The absence of shared understanding by practitioners of the applicable legal provisions seems to be an issue across the globe. The provision of clear guidance to practitioners, for example through awareness raising materials or training programmes, is therefore needed. These tools should provide practitioners with the skills necessary to duly investigate, prosecute and adjudicate hate speech and hate crime incidents.

In addition, applicable rules often fail to cover the liability of operators for the publication of hate content by bloggers or users of social media sites. The liability of bloggers and users of websites is often regulated; however these individuals are sometimes difficult to trace back, moreover it is often difficult to prove their motivation. The situation is an issue of concern given that internet remains a critical tool for the distribution of racist and hateful propaganda. To overcome the potential impunity of offenders it is recommended to regulate the liability of operators, thereby encouraging them to better control the content of blogs and social media websites. Alternatively Member States could reinforce their efforts of monitoring the content of websites. This however, should be done in a manner ensuring the sufficient respect of freedom of expression.

In most Member States, no concerns have arisen regarding the unnecessary limitation of freedom of expression by hate speech legislation, or vice versa. France constitutes an exception in this respect where debates over the borderline between the protection of human dignity and the freedom of expression have recently reignited, when the French Government announced its new campaign against online hate speech. Some considered the French measures as too restrictive of the freedom of expression11. Guidance on where the borderline stands between the two fundamental rights is found in the case law of the European Courts of Human Rights (ECtHR). The ECtHR has ruled that in a democratic society, which is based on pluralism, tolerance and broadmindedness, freedom of expression should be seen as a right extending also to information and ideas that might offend, shock or disturb others. Any limitation of the freedom of expression must be proportionate to the legitimate aim pursued12. Member States could also be encouraged to sign and ratify the Council of Europe’s (CoE) Additional Protocol to the Convention of Cybercrime13, which gives due consideration to freedom of expression, while requiring the criminalisation of racist and xenophobic acts committed online.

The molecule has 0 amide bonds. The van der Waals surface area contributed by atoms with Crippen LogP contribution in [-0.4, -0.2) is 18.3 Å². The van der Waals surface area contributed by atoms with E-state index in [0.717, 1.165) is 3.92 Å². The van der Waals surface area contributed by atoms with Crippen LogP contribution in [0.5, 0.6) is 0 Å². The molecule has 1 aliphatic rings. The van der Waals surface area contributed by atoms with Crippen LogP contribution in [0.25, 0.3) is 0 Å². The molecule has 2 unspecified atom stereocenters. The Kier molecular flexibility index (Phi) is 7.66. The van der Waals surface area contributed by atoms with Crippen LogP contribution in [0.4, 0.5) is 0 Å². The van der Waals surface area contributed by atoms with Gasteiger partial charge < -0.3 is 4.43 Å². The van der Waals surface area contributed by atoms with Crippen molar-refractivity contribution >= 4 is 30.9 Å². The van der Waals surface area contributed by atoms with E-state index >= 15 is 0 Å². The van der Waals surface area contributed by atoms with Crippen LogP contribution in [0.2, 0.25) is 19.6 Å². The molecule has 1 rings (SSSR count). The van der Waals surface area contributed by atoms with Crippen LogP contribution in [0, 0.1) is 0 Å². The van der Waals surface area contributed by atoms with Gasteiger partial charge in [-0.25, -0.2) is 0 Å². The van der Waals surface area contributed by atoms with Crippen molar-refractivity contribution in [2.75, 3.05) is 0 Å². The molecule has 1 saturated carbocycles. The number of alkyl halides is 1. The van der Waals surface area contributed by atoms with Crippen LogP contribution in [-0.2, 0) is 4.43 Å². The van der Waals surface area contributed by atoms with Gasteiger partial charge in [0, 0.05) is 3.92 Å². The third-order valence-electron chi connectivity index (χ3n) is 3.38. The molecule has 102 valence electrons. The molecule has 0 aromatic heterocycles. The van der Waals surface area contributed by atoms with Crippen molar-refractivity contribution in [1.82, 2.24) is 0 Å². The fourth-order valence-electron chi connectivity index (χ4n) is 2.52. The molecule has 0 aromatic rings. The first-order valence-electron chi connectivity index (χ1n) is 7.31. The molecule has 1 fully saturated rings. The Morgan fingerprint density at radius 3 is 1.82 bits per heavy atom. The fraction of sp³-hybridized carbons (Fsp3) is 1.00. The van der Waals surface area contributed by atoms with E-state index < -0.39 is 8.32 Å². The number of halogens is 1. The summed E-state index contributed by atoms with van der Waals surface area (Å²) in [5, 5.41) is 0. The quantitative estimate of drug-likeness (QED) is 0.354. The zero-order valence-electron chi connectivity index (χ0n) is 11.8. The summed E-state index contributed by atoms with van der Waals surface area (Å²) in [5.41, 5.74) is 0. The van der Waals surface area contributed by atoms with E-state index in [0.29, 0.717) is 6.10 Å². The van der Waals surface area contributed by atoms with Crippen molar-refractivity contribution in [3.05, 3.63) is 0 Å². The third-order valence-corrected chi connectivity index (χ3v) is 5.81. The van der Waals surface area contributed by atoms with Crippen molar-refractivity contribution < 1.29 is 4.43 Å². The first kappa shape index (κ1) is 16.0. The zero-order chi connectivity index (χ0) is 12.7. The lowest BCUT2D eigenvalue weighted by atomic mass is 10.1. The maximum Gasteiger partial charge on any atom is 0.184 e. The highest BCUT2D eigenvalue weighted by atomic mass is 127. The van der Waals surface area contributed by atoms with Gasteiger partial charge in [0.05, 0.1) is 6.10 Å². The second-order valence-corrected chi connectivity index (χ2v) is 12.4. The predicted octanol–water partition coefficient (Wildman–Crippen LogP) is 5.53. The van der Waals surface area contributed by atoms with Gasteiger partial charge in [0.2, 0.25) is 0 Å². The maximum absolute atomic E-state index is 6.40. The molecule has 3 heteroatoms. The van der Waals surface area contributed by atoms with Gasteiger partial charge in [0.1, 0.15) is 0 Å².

Finally, the absence of one comprehensive policy dealing with hate speech and hate crime is itself a matter that should be addressed. This could be addressed through the adoption of a comprehensive strategy for fighting hate speech and hate crime. The Strategy could define concrete policy goals for the Member States, targeting the most severe forms of hate speech and hate crime, including online crime. These policy goals could be set in light of the most important factors hindering the application of hate speech and hate crime legislation in practice. These factors, as explained in details above, include inter alia the insufficient transposition of applicable rules, the inadequate knowledge of practitioners of the rules applicable to hate speech and hate crime, the insufficient data collection mechanisms in place and the existence of severe underreporting. The Strategy should ensure the sufficient respect of freedom of expression and acknowledge that hate speech and hate crime are present in all areas of life (e.g. politics, media, employment).

Legal framework on blasphemy and religious insult

While being very active in the fight against hate speech and hate crime, the EU did not adopt specific instruments with regard to blasphemy and/or religious insult. Blasphemy laws are rarely used and blasphemy is rarely prosecuted in EU Member States. However, the existence of these laws may still have a negative effect on freedom of expression. Increasing attention has been reserved at international and EU levels to the assessment of possible clashes between blasphemy and religious insult laws and freedom of expression and freedom of thought, conscience and religion.

The current study, developed on the basis of information gathered through eight national studies (Austria, Denmark, Finland, Germany, Greece, Ireland, Italy and Poland) revealed that offence provisions applicable to blasphemy/religious insult often overlap with hate speech provisions, thereby calling into question the necessity to separately regulate blasphemy/religious insult. The study concludes that Member States should assess whether the need to protect public order by protecting individuals and groups belonging to minority religions could actually be better satisfied by reinforcing or duly implementing the existing national legislation on hate speech.